I recently wrote a song where the vocals are supposed to sound rough, but not quite growling/screaming. What's the best way to get that sort of sound from my voice without any long-term or short-term adverse effects?
[Insert obligatory 'ruining your voice for eternity' lecture here]
Now that's over with... Here is what I've found from my experiences with trying to make my voice sound rough.
Quick Background: I've been experimenting with this style for 3 or 4 years, just on a casual level while practising, not a professional or even performance basis. Also, most of the time I Don't sing this way, but I'll usually work on it a couple hours over the course of a week. Over the course of this time I haven't caused damage to my voice, and have actually improved my vocal range, control, and skill level (with this style and overall).
I'm not a vocal scientist, so I'm not even going to venture into the realm of 'What is actually going on in this throat-thing'. But here are some things I've observed that hopefully may help you:
Tips on Getting the 'Rough' Sound:
Tips for Keeping your Voice Safe while using these techniques:
I wonder why nobody brought it up yet, but The Zen of Screaming by Melissa Cross is probably THE resource on alternate vocal techniques (fry, death, heat and fire anyone?). With proper training it's not just on/off screams or singing - you can get exactly the rough tone that you want; even transitioning between clean and distorted sounds is not that hard if you know how to do it properly. I'm not a natural and it took a while to get to the point where I can adjust the grain in the singing voice consciously - but the DVDs are full of insight, not just for screaming but singing in general. I highly recommend them - they helped me a lot, I have a couple of other books on the topic but they just didn't click with me :-).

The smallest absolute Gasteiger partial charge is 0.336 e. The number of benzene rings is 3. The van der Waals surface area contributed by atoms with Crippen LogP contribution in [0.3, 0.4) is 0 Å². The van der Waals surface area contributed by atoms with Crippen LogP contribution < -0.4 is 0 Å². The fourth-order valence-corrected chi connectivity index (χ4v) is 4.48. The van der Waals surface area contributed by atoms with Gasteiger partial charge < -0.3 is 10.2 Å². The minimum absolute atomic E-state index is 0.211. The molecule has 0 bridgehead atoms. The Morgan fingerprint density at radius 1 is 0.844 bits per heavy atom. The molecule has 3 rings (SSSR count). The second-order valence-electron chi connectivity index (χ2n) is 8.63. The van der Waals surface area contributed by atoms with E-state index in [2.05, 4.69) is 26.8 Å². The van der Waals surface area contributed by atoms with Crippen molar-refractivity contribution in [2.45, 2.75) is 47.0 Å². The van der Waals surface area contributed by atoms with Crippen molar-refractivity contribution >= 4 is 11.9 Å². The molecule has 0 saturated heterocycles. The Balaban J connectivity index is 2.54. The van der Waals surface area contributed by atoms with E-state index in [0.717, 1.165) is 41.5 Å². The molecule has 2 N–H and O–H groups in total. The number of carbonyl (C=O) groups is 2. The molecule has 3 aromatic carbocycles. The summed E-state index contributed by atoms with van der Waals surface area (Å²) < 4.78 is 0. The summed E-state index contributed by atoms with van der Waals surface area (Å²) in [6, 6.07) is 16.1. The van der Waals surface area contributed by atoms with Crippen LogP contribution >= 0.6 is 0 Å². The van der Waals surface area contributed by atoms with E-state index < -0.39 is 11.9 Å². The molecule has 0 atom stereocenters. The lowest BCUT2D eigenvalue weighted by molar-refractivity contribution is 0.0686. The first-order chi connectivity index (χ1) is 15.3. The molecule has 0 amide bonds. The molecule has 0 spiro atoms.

Hope that helps, happy screaming!
P.S.: as for the side effects, the way the techniques are tought take the whole topic of avoiding hurting your voice into full consideration; Melissa is very aware of the things that can happen to your voice if you're using it wrong
I suppose the most obvious way to protect your voice is to sing normally and distort the signal. Run the signal through tube-style distortion and/or flange. Record it through taught shreds of wax paper ("kazoo"-it) or use a harmonica-mic. 8-bit mastering would mess-up some vocals nicely. Find some assembly code and play it back on the PC-speaker (not Audio Speakers, but the part that BEEPs!) and record that underwater. The possibilities are endless.
You can get acoustic "distortion" effects with suitably-tuned snare-drums, bottles, jugs, tile-bathroom-stalls.
Answering machines, really-old audio tape. Lo-fi lowers the nyquist limit, cutting-off upper frequencies, same as distortion cuts higher amplitudes.
One trick is to summon up some phlegm/saliva in the back of your throat.
Then to approach a growl, tighten your throat enough that the airflow is affected by the phlegm, but not so tight as to cause pain.
Even with that technique, I wouldn't like to keep going for an hour-long performance. I don't know how the rock professionals do it.